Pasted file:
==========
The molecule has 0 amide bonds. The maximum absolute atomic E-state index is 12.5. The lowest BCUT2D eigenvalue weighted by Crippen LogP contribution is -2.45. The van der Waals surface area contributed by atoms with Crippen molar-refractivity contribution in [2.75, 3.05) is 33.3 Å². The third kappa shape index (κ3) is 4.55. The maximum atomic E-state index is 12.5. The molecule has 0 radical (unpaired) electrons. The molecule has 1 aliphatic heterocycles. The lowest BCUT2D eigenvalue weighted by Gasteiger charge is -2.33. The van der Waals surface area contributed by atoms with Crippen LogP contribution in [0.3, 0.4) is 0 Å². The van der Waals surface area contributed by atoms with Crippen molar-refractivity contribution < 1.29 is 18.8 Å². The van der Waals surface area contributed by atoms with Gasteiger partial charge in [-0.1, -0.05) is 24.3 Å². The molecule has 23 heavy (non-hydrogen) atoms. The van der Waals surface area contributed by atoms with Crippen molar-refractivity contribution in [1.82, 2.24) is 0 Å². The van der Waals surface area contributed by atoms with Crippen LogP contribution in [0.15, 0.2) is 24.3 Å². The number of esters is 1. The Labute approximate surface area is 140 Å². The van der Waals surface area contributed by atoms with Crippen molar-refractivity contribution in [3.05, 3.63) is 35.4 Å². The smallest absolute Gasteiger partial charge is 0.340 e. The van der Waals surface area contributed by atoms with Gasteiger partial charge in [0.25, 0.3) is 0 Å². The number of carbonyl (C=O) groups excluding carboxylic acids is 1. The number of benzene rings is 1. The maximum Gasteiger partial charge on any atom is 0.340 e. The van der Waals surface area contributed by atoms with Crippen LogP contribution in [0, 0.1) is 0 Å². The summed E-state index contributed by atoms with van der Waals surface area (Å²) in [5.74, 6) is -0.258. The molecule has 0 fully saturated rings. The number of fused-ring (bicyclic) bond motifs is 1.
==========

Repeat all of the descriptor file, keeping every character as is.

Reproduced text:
The molecule has 0 amide bonds. The maximum absolute atomic E-state index is 12.5. The lowest BCUT2D eigenvalue weighted by Crippen LogP contribution is -2.45. The van der Waals surface area contributed by atoms with Crippen molar-refractivity contribution in [2.75, 3.05) is 33.3 Å². The third kappa shape index (κ3) is 4.55. The maximum atomic E-state index is 12.5. The molecule has 0 radical (unpaired) electrons. The molecule has 1 aliphatic heterocycles. The lowest BCUT2D eigenvalue weighted by Gasteiger charge is -2.33. The van der Waals surface area contributed by atoms with Crippen LogP contribution in [0.3, 0.4) is 0 Å². The van der Waals surface area contributed by atoms with Crippen molar-refractivity contribution < 1.29 is 18.8 Å². The van der Waals surface area contributed by atoms with Gasteiger partial charge in [-0.1, -0.05) is 24.3 Å². The molecule has 23 heavy (non-hydrogen) atoms. The van der Waals surface area contributed by atoms with Crippen molar-refractivity contribution in [1.82, 2.24) is 0 Å². The van der Waals surface area contributed by atoms with Crippen LogP contribution in [0.15, 0.2) is 24.3 Å². The number of esters is 1. The Labute approximate surface area is 140 Å². The van der Waals surface area contributed by atoms with Crippen molar-refractivity contribution in [3.05, 3.63) is 35.4 Å². The smallest absolute Gasteiger partial charge is 0.340 e. The van der Waals surface area contributed by atoms with Gasteiger partial charge in [0.25, 0.3) is 0 Å². The number of carbonyl (C=O) groups excluding carboxylic acids is 1. The number of benzene rings is 1. The maximum Gasteiger partial charge on any atom is 0.340 e. The van der Waals surface area contributed by atoms with Crippen LogP contribution in [0, 0.1) is 0 Å². The summed E-state index contributed by atoms with van der Waals surface area (Å²) in [5.74, 6) is -0.258. The molecule has 0 fully saturated rings. The number of fused-ring (bicyclic) bond motifs is 1.